At the Center for the History of Rural Iowa Education and Culture, we have an assortment of records that provide snapshots of moments in Iowa’s history of education. Our records are available in three formats: physical, microfilm, and microfiche. This past summer I was involved in the process of inventorying the microfilm collection. Having spent a significant amount of time with the collection, I have become a microfilm connoisseur of sorts. Before this experience, I had only used microfilm once or twice for research projects at the undergraduate level. As I went through the reels of various Iowa counties, I was surprised at the quality, or actually, the lack thereof.
Upon the closure of Iowa’s rural schools, all records were sent to the proper area education agencies for microfilming and storage. As indicated by a signed form at the beginning of most reels, the agencies were given permission to destroy the physical records after they had been microfilmed. This means, many of the microfilm records we possess are the only surviving copies of the records. Although the majority of our microfilm collection was processed efficiently and is easily readable, the lack of quality control executed by some microfilm technicians leaves some records less than desirable.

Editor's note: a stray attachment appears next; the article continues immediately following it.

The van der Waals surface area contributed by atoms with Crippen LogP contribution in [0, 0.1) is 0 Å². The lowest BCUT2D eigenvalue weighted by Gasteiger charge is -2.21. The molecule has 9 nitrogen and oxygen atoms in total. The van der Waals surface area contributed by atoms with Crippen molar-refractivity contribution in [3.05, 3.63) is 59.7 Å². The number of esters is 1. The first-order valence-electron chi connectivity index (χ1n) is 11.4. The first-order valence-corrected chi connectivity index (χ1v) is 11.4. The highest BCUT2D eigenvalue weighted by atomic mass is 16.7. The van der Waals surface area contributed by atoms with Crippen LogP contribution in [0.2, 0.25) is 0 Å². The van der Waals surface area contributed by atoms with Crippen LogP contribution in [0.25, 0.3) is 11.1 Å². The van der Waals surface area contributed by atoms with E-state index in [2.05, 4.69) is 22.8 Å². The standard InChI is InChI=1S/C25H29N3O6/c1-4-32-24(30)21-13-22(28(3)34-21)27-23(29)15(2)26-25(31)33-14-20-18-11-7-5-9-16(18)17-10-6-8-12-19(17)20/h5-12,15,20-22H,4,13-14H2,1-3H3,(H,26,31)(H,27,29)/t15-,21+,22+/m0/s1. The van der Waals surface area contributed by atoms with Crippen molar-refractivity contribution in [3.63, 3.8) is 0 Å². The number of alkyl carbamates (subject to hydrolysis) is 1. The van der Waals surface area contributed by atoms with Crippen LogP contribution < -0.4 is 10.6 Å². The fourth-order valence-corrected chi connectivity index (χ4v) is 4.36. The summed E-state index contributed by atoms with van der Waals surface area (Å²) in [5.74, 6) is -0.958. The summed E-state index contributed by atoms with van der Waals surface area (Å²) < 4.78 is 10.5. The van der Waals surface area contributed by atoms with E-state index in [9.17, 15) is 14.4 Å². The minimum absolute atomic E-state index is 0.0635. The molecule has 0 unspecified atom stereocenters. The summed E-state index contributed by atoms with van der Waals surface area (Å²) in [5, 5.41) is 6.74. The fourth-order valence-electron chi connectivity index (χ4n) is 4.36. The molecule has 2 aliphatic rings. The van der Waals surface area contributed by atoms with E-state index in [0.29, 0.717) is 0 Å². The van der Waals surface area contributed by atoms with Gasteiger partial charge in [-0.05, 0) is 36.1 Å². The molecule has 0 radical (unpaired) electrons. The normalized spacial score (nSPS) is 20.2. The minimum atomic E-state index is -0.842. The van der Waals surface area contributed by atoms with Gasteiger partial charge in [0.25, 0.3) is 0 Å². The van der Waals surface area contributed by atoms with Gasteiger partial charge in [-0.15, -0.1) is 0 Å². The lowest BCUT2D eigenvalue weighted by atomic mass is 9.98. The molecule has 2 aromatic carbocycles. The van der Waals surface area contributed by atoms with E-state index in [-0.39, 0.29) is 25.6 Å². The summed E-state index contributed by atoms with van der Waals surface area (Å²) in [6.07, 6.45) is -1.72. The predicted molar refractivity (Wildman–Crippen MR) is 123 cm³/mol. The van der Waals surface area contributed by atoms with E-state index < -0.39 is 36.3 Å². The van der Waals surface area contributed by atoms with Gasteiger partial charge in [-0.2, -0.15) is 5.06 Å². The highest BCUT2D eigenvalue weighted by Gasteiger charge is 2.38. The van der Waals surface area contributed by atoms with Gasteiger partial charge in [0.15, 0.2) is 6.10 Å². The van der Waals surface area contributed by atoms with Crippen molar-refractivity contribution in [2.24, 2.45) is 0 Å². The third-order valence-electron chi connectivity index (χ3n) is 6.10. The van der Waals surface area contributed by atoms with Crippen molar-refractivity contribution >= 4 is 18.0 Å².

Blurry and crooked records, close-up photos of hands – and faces – can prevent easy viewing. In very rare cases, sections of microfilm are completely unreadable; however, features on View Scan are able to fix most clarity issues. Utilization of the zoom, contrast, brightness, and sharpness tools can improve quality, just as the straighten image feature can fix haphazard images. At the Iowa Rural School Archive, we are unable to restore the records to their original conditions, but we are taking preservation measures to ensure safekeeping. All microfilm reels are being stored in archival quality boxes that will allow records to be available for multiple generations of researchers.